Burke 1997, Abstract
“...early intake of carbohydrate after strenuous exercise is valuable because it provides an immediate source of substrate to the muscle cell to start effective recovery, as well as taking advantage of a period of moderately enhanced glycogen synthesis.”
Burke 2004, p.28
“Availability of carbohydrate as a substrate for the muscle and central nervous system is critical for the performance of both intermittent high-intensity work and prolonged aerobic exercise. Therefore, strategies that promote carbohydrate availability, such as ingesting carbohydrate before, during and after exercise, are critical for the performance of many sports and a key component of current sports nutrition guidelines.”
Burke 2010, Abstract
“The role of dietary carbohydrates (CHO) in the resynthesis of muscle and liver glycogen after prolonged, exhaustive exercise has been clearly demonstrated.”
Costill 1985, Abstract
“The most sensitive period for glycogen resynthesis is within the first few hours after exercise.”
Costill 1991, Abstract
“Carbohydrate ingestion at a rate of ≥1.2 g carbohydrate per kg body mass per hour appears to maximise post-exercise muscle glycogen repletion rates. Providing these carbohydrates in the form of glucose–fructose (sucrose) mixtures does not further enhance muscle glycogen repletion rates over glucose (polymer) ingestion alone.”
Gonzalez 2017, Abstract
“Consumption of small amounts of CHO (1.0–1.2 g/kg BW) and protein immediately after exercise and during recovery is generally recommended to replenish body glycogen stores , to stimulate muscle protein synthesis  and to enhance training adaptations .”
Gunzer 2012, p.1197
“4. Ingest a good postexercise carbohydrate/protein drink. After exercise, the body is primed for muscle glycogen resynthesis and the repair of muscle damage. A carbohydrate/protein drink based on the principles of the Nutrient Timing System can improve muscle glycogen recovery and muscle protein status.”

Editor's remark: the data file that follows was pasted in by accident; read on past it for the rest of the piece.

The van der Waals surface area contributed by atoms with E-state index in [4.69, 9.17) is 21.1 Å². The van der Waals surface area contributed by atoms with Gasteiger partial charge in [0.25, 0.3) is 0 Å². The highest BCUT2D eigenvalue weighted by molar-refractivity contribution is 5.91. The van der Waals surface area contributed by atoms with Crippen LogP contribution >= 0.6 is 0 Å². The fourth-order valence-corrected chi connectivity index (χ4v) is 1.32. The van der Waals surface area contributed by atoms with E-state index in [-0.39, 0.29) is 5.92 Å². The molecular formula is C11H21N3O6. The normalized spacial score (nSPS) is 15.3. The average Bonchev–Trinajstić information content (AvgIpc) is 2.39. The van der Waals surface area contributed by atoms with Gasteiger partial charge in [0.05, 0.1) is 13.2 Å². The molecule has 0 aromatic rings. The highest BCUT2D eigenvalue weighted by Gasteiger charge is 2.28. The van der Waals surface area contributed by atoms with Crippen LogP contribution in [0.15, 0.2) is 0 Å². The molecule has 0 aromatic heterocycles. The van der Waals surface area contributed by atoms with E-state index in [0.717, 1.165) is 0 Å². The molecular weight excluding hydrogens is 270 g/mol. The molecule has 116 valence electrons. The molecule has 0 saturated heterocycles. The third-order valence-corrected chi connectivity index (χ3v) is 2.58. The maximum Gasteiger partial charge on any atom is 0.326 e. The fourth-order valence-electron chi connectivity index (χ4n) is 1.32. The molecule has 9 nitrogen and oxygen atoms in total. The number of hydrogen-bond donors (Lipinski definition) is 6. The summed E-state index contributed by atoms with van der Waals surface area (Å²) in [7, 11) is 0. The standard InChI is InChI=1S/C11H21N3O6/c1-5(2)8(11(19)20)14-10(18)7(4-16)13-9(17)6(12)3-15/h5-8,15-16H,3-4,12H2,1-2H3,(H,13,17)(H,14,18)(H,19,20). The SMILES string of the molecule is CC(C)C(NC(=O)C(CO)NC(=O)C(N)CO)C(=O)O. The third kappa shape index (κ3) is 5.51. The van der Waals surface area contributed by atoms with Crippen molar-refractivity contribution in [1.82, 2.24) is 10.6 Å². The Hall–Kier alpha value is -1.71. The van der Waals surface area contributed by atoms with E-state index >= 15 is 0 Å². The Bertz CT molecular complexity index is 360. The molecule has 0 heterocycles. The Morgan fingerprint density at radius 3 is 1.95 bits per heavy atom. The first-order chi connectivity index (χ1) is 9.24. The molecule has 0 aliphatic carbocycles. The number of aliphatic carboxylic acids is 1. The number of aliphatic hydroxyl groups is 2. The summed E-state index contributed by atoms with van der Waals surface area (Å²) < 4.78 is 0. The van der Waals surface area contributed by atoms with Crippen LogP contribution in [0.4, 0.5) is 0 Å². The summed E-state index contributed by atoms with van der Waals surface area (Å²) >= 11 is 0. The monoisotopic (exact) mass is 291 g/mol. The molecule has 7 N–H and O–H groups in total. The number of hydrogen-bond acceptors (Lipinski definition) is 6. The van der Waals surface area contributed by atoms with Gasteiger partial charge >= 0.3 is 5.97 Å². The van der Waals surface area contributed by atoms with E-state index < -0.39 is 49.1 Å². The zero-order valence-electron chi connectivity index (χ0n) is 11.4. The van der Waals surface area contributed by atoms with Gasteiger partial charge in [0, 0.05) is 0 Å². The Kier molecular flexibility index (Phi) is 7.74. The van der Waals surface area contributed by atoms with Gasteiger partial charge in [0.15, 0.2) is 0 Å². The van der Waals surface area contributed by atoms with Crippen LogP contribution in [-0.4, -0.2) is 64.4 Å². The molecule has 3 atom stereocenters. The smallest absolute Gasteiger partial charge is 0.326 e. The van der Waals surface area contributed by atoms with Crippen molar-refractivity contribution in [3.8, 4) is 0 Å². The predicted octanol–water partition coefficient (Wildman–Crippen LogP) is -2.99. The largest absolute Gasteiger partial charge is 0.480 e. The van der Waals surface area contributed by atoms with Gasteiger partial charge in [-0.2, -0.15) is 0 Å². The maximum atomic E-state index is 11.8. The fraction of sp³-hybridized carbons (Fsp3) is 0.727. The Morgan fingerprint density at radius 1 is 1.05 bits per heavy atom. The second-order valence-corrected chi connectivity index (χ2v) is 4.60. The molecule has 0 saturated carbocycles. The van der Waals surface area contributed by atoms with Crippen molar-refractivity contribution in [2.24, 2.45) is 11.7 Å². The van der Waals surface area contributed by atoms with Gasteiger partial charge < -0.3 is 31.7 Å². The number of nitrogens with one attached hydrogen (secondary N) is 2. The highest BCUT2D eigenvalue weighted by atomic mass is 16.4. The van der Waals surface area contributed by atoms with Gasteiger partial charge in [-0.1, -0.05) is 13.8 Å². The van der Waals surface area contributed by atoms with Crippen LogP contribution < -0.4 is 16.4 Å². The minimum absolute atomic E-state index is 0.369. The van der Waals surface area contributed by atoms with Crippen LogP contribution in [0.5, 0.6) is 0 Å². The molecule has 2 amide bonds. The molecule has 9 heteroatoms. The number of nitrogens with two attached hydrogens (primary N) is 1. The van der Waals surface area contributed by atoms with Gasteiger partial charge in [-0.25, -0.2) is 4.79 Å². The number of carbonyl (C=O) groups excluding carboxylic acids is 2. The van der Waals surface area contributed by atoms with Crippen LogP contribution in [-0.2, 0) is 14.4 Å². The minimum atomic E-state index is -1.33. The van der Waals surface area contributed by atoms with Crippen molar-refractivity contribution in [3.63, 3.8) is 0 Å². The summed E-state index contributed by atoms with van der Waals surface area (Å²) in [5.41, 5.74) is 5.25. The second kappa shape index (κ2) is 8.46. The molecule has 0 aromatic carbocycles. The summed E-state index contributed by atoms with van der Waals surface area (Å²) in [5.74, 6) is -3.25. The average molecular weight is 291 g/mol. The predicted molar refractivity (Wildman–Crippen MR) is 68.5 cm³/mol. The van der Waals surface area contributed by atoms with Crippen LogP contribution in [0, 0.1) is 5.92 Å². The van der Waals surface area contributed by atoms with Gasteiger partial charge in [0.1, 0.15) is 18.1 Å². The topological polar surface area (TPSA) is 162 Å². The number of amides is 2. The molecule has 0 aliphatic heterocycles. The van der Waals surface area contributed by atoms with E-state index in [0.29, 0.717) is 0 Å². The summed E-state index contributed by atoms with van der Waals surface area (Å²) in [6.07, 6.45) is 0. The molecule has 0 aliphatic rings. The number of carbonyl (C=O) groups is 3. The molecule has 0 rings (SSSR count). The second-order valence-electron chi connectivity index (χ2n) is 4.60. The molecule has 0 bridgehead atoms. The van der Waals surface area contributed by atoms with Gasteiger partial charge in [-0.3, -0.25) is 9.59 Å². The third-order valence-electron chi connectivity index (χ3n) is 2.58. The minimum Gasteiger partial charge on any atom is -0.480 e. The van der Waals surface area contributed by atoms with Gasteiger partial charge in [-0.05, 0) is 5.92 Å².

Ivy 2004, p.132
“Thus CHO availability at the correct time during exercise recovery is critical for replenishing muscle glycogen.”
Millard-Stafford 2008, p.194
“The most effective nutritional countermeasures, especially when considered from a metabolomics perspective, include acute and chronic increases in dietary carbohydrate and polyphenols. ... Carbohydrate supplementation has the strongest scientific support, and reduces post-exercise stress hormone levels, inflammation, fatty acid mobilization and oxidation.
Nieman 2017, Abstract & p.18
“The main factor determining the recovery time is the glycogen synthesis rate, which is particularly important when the repletion periods are short, such as during periods of intensive training, stage races, and tournament-style competitions.”
Orru 2020, p.6
“Current evidence continues to support mandatory high carbohydrate intakes ... after the event to optimize post-event repletion of endogenous carbohydrate stores.”
Peters 2003, Abstract
“Energy and macronutrient needs, especially carbohydrate and protein, must be met during times of high physical activity to maintain body weight, replenish glycogen stores, and provide adequate protein to build and repair tissue.”
Rodriguez, American College of Sports Medicine, American Dietetic Association 2009, Abstracts
“For maximal glycogen resynthesis, carbohydrate intake must be high enough to ensure sufficient blood glucose for muscle glucose uptake and sufficient insulin to keep a high percentage of glycogen synthase in the active form. However, there appears to be both insulin-dependent and insulin-independent phases of post-exercise human muscle glycogen resynthesis.”
Wilkinson 1998, p.88